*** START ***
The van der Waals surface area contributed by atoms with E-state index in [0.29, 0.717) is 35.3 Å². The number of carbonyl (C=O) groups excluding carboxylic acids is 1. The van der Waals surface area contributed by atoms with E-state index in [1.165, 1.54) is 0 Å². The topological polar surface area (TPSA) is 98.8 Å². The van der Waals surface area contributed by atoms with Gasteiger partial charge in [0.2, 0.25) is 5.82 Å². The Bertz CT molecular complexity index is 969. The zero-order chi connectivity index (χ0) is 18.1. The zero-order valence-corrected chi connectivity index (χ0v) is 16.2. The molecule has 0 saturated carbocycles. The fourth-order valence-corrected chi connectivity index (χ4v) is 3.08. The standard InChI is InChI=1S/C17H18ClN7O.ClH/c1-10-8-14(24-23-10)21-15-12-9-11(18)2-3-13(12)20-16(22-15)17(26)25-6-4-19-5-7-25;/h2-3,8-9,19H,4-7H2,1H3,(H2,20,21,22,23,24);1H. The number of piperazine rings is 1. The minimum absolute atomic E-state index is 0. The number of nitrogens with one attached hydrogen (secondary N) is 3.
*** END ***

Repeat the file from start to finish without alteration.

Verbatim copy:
The van der Waals surface area contributed by atoms with E-state index in [0.29, 0.717) is 35.3 Å². The number of carbonyl (C=O) groups excluding carboxylic acids is 1. The van der Waals surface area contributed by atoms with E-state index in [1.165, 1.54) is 0 Å². The topological polar surface area (TPSA) is 98.8 Å². The van der Waals surface area contributed by atoms with Gasteiger partial charge in [0.2, 0.25) is 5.82 Å². The Bertz CT molecular complexity index is 969. The zero-order chi connectivity index (χ0) is 18.1. The zero-order valence-corrected chi connectivity index (χ0v) is 16.2. The molecule has 0 saturated carbocycles. The fourth-order valence-corrected chi connectivity index (χ4v) is 3.08. The standard InChI is InChI=1S/C17H18ClN7O.ClH/c1-10-8-14(24-23-10)21-15-12-9-11(18)2-3-13(12)20-16(22-15)17(26)25-6-4-19-5-7-25;/h2-3,8-9,19H,4-7H2,1H3,(H2,20,21,22,23,24);1H. The number of piperazine rings is 1. The minimum absolute atomic E-state index is 0. The number of nitrogens with one attached hydrogen (secondary N) is 3.